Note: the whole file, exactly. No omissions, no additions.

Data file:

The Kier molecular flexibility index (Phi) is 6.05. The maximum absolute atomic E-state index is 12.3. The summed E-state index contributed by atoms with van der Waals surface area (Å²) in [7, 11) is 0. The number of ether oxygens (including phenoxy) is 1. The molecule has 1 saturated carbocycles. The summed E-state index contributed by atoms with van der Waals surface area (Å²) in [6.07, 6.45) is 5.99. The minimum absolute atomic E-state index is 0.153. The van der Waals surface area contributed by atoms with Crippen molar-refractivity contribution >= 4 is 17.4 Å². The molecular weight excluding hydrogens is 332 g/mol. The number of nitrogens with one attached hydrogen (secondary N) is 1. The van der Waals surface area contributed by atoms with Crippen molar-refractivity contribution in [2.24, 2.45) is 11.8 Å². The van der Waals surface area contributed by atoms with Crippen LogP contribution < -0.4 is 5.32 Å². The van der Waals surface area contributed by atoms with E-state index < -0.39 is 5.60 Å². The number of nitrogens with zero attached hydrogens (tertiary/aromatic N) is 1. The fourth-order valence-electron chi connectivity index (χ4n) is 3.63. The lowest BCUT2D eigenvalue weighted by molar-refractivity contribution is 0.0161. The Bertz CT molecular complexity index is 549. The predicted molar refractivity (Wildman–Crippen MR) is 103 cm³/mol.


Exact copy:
The Kier molecular flexibility index (Phi) is 6.05. The maximum absolute atomic E-state index is 12.3. The summed E-state index contributed by atoms with van der Waals surface area (Å²) in [7, 11) is 0. The number of ether oxygens (including phenoxy) is 1. The molecule has 1 saturated carbocycles. The summed E-state index contributed by atoms with van der Waals surface area (Å²) in [6.07, 6.45) is 5.99. The minimum absolute atomic E-state index is 0.153. The van der Waals surface area contributed by atoms with Crippen molar-refractivity contribution >= 4 is 17.4 Å². The molecular weight excluding hydrogens is 332 g/mol. The number of nitrogens with one attached hydrogen (secondary N) is 1. The van der Waals surface area contributed by atoms with Crippen molar-refractivity contribution in [2.24, 2.45) is 11.8 Å². The van der Waals surface area contributed by atoms with Crippen LogP contribution < -0.4 is 5.32 Å². The van der Waals surface area contributed by atoms with E-state index < -0.39 is 5.60 Å². The number of nitrogens with zero attached hydrogens (tertiary/aromatic N) is 1. The fourth-order valence-electron chi connectivity index (χ4n) is 3.63. The lowest BCUT2D eigenvalue weighted by molar-refractivity contribution is 0.0161. The Bertz CT molecular complexity index is 549. The predicted molar refractivity (Wildman–Crippen MR) is 103 cm³/mol.